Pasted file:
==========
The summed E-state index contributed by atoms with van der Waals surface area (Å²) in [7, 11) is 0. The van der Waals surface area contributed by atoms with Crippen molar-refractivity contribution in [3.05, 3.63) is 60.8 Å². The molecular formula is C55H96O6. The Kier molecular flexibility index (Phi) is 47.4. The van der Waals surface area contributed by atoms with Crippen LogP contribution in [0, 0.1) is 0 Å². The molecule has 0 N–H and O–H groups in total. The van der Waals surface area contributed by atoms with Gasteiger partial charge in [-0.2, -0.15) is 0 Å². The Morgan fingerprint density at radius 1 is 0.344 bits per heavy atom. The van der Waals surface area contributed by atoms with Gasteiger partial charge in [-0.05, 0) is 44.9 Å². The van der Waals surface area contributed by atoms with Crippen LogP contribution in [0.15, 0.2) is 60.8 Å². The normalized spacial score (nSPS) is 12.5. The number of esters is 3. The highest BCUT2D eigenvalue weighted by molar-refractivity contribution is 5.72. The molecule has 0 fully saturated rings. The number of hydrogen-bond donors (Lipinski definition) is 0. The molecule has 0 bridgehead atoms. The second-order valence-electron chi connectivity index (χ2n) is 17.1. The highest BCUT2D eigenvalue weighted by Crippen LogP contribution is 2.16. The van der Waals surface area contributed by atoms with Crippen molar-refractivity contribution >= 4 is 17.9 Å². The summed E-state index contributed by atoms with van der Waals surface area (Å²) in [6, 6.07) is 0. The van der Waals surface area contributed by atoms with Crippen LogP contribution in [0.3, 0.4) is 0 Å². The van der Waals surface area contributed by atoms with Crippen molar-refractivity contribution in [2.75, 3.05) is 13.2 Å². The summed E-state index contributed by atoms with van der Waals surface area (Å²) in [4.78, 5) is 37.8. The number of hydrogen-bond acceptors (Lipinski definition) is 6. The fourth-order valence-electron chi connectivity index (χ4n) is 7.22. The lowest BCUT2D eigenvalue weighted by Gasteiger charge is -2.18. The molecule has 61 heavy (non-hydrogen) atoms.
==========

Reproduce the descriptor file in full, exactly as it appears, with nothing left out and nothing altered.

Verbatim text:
The summed E-state index contributed by atoms with van der Waals surface area (Å²) in [7, 11) is 0. The van der Waals surface area contributed by atoms with Crippen molar-refractivity contribution in [3.05, 3.63) is 60.8 Å². The molecular formula is C55H96O6. The Kier molecular flexibility index (Phi) is 47.4. The van der Waals surface area contributed by atoms with Crippen LogP contribution in [0, 0.1) is 0 Å². The molecule has 0 N–H and O–H groups in total. The van der Waals surface area contributed by atoms with Gasteiger partial charge in [-0.2, -0.15) is 0 Å². The Morgan fingerprint density at radius 1 is 0.344 bits per heavy atom. The van der Waals surface area contributed by atoms with Gasteiger partial charge in [-0.05, 0) is 44.9 Å². The van der Waals surface area contributed by atoms with Crippen LogP contribution in [0.15, 0.2) is 60.8 Å². The normalized spacial score (nSPS) is 12.5. The number of esters is 3. The highest BCUT2D eigenvalue weighted by molar-refractivity contribution is 5.72. The molecule has 0 fully saturated rings. The number of hydrogen-bond donors (Lipinski definition) is 0. The molecule has 0 bridgehead atoms. The second-order valence-electron chi connectivity index (χ2n) is 17.1. The highest BCUT2D eigenvalue weighted by Crippen LogP contribution is 2.16. The van der Waals surface area contributed by atoms with Crippen molar-refractivity contribution >= 4 is 17.9 Å². The summed E-state index contributed by atoms with van der Waals surface area (Å²) in [6, 6.07) is 0. The van der Waals surface area contributed by atoms with Crippen LogP contribution in [0.3, 0.4) is 0 Å². The van der Waals surface area contributed by atoms with Crippen molar-refractivity contribution in [2.75, 3.05) is 13.2 Å². The summed E-state index contributed by atoms with van der Waals surface area (Å²) in [4.78, 5) is 37.8. The number of hydrogen-bond acceptors (Lipinski definition) is 6. The fourth-order valence-electron chi connectivity index (χ4n) is 7.22. The lowest BCUT2D eigenvalue weighted by Gasteiger charge is -2.18. The molecule has 61 heavy (non-hydrogen) atoms.